Scott Walker, another potential 2016 candidate, will also attend the meeting, along with about 450 members of the business community and philanthropists, according to a statement from Freedom Partners. Last June, someone recorded Senate Majority Leader Mitch McConnell, then running for re-election, saying the day the McCain-Feingold campaign finance law was signed was “the worst day of my life.” Another audio clip, in which Iowa Republican Joni Ernst praised the Koch network, was used in an attack ad in her Senate bid, which she won. The gathering remains closed to the public and media, but Freedom Partners will provide a live video stream of Sunday night’s forum to news organizations. The shirt, one of several featuring the slogan that have been seen around the league in recent days after a grand jury declined to indict the officer last week, is just one in a long history of political statements made by athletes on the playing field. In the summer, a series of internal documents and audio recordings leaked out that revealed details about the group’s June 2014 conference in Dana Point, Calif.

In the excerpts of his speech released Saturday, Charles Koch described what he said is the group’s vision of society, one that “maximizes peace, civility and well-being.” “A society that is free in which people succeed by helping others improve their lives,” he added. “A society with a culture of integrity, responsibility, hard work, tolerance and treating others with dignity and respect. David and Charles Koch, who back Freedom Partners along with a number of other groups that spend heavily on elections, were a target of Democrats’ frustration in the 2014 election cycle. Then-Senate Majority Leader Harry Reid (D., Nev.) frequently took to the Senate floor to criticize the Kochs as running a “campaign of distortion,” calling them “un-American.” A primary reason for the anger directed toward the brothers is that most of the groups they support are so-called 501(c) nonprofits that are not required to disclose their donors.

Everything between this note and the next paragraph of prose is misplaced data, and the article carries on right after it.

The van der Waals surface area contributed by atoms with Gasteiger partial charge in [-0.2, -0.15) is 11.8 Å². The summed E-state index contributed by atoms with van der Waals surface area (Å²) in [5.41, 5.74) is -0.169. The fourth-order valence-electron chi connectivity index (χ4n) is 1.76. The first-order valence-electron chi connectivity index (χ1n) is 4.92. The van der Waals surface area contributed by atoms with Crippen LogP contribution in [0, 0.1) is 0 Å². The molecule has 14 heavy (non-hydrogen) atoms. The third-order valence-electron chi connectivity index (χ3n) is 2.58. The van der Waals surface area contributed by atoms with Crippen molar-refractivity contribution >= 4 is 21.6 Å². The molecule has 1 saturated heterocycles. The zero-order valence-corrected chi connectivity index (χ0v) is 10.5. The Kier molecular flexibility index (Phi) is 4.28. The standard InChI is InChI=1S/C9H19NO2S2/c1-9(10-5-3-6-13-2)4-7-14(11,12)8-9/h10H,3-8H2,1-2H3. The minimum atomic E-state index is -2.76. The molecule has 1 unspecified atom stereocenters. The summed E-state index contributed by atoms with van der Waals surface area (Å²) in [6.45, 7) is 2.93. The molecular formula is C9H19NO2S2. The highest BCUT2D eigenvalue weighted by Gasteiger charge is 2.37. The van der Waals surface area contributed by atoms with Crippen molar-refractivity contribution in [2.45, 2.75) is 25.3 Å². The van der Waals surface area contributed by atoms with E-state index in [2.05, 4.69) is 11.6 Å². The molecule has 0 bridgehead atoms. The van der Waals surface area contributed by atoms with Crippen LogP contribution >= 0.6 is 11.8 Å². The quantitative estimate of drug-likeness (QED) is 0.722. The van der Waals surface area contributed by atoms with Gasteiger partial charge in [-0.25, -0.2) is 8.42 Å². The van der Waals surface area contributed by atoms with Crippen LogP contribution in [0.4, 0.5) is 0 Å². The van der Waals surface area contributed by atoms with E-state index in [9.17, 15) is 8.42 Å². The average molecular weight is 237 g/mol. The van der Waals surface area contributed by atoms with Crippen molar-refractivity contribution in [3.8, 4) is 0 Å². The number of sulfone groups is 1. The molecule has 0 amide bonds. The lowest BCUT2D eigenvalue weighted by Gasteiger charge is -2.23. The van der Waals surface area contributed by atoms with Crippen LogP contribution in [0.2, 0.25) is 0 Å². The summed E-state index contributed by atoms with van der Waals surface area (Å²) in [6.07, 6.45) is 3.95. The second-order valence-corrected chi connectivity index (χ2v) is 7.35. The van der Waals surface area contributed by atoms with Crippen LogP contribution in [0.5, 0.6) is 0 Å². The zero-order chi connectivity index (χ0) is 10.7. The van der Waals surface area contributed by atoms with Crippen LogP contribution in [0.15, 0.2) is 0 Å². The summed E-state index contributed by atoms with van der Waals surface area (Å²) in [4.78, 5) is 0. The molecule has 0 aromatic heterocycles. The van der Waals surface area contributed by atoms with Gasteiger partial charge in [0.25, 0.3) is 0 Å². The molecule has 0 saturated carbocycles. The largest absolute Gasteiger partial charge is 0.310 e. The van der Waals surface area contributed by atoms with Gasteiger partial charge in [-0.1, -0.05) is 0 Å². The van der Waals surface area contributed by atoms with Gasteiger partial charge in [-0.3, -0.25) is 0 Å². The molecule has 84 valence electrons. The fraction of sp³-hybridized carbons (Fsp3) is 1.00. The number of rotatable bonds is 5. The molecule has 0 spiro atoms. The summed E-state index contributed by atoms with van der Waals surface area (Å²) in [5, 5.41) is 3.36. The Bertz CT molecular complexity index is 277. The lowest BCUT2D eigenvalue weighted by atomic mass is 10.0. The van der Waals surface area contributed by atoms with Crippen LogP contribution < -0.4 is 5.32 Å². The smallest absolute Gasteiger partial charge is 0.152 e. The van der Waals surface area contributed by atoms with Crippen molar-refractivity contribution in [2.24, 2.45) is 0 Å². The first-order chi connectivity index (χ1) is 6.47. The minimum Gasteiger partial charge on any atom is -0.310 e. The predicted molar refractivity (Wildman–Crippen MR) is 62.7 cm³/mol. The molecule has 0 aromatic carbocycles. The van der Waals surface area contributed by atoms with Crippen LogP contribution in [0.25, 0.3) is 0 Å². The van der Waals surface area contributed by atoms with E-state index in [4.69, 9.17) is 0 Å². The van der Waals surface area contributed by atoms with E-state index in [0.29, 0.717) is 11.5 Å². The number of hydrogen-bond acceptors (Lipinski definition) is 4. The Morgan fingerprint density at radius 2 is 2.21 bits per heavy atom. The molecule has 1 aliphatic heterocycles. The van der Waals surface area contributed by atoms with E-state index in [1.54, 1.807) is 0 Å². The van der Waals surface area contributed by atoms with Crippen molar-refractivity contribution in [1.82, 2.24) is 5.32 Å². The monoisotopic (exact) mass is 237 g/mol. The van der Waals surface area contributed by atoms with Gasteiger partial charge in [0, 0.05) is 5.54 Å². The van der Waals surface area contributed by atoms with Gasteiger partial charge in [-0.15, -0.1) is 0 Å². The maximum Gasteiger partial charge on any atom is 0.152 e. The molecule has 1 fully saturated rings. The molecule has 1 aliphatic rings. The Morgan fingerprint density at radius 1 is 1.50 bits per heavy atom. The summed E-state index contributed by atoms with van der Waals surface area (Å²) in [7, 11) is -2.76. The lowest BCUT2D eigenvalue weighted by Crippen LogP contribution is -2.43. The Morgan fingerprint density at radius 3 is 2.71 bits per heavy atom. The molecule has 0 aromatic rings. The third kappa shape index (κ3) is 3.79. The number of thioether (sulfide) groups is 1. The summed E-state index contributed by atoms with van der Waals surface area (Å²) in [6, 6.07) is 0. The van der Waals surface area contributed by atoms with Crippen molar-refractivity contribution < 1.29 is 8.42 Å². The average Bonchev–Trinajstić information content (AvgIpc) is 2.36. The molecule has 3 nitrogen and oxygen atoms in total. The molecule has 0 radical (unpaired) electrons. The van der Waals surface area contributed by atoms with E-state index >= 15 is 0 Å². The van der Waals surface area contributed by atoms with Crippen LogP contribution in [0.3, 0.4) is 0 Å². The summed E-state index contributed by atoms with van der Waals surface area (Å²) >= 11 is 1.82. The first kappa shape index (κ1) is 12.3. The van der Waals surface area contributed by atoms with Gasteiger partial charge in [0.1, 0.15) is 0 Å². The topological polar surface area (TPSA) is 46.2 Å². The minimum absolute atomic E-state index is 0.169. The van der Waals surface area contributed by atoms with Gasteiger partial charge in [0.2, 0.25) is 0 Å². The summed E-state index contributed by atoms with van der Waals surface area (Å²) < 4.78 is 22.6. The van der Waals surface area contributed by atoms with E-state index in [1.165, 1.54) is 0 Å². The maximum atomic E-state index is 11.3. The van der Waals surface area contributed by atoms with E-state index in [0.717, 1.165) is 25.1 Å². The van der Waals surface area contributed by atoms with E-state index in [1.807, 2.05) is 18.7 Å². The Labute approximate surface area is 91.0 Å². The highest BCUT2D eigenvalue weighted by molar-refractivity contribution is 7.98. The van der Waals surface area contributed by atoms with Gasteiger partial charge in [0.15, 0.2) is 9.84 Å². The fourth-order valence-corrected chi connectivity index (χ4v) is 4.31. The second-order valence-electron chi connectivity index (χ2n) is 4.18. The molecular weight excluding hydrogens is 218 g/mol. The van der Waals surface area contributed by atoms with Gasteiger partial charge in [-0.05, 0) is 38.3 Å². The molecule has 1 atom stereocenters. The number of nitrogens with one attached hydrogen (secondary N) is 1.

It ensures free speech and free markets so everyone has the right to express their views and the opportunity to benefit by benefiting others.” “Making this vision a reality will require more than a financial commitment,” he said. “It requires making it a central part of our lives. They’re scripting it very carefully.” “The Koch brothers are too influential in politics,” he said. “With all their oil and gas interests, it’s a very anti-environmentalist stance. McConnell also said a GOP-controlled Senate wouldn’t focus on “gosh darn proposals” like raising the federal minimum wage — comments his opponent at the time seized on in her campaign attacks. Amid the rise of opposition research groups, there have also been several other instances of recordings from private meetings being leaked to the press.